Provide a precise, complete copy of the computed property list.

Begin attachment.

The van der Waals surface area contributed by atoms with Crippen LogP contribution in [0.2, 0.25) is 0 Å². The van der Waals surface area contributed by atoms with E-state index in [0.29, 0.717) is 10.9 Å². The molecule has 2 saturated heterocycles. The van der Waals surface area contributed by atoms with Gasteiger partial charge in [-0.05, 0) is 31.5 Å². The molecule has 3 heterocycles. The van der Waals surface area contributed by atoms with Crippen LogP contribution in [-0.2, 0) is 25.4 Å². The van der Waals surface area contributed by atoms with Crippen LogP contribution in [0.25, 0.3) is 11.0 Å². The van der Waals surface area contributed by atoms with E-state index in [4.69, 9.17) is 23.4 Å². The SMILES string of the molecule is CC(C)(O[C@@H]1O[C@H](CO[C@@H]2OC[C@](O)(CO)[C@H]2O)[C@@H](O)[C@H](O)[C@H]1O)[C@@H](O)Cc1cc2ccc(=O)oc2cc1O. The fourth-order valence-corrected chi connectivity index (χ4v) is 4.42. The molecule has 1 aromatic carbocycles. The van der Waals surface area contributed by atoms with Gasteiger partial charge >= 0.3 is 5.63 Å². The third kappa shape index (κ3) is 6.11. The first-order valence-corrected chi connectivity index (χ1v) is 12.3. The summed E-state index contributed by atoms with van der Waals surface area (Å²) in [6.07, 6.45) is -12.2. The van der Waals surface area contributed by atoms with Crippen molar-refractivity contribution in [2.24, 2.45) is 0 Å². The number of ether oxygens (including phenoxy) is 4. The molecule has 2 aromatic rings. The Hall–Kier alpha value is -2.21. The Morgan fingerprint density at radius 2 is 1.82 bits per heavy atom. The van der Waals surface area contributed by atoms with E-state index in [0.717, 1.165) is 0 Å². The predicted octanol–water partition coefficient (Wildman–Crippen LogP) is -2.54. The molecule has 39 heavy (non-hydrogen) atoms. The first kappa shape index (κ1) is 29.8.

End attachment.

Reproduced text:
The van der Waals surface area contributed by atoms with Crippen LogP contribution in [0.2, 0.25) is 0 Å². The van der Waals surface area contributed by atoms with E-state index in [0.29, 0.717) is 10.9 Å². The molecule has 2 saturated heterocycles. The van der Waals surface area contributed by atoms with Gasteiger partial charge in [-0.05, 0) is 31.5 Å². The molecule has 3 heterocycles. The van der Waals surface area contributed by atoms with Crippen LogP contribution in [-0.2, 0) is 25.4 Å². The van der Waals surface area contributed by atoms with Crippen LogP contribution in [0.25, 0.3) is 11.0 Å². The van der Waals surface area contributed by atoms with E-state index in [4.69, 9.17) is 23.4 Å². The SMILES string of the molecule is CC(C)(O[C@@H]1O[C@H](CO[C@@H]2OC[C@](O)(CO)[C@H]2O)[C@@H](O)[C@H](O)[C@H]1O)[C@@H](O)Cc1cc2ccc(=O)oc2cc1O. The fourth-order valence-corrected chi connectivity index (χ4v) is 4.42. The molecule has 1 aromatic carbocycles. The van der Waals surface area contributed by atoms with Gasteiger partial charge >= 0.3 is 5.63 Å². The third kappa shape index (κ3) is 6.11. The first-order valence-corrected chi connectivity index (χ1v) is 12.3. The summed E-state index contributed by atoms with van der Waals surface area (Å²) in [6.07, 6.45) is -12.2. The van der Waals surface area contributed by atoms with Crippen molar-refractivity contribution in [2.24, 2.45) is 0 Å². The number of ether oxygens (including phenoxy) is 4. The molecule has 2 aromatic rings. The Hall–Kier alpha value is -2.21. The Morgan fingerprint density at radius 2 is 1.82 bits per heavy atom. The van der Waals surface area contributed by atoms with E-state index in [0.717, 1.165) is 0 Å². The predicted octanol–water partition coefficient (Wildman–Crippen LogP) is -2.54. The molecule has 39 heavy (non-hydrogen) atoms. The first kappa shape index (κ1) is 29.8.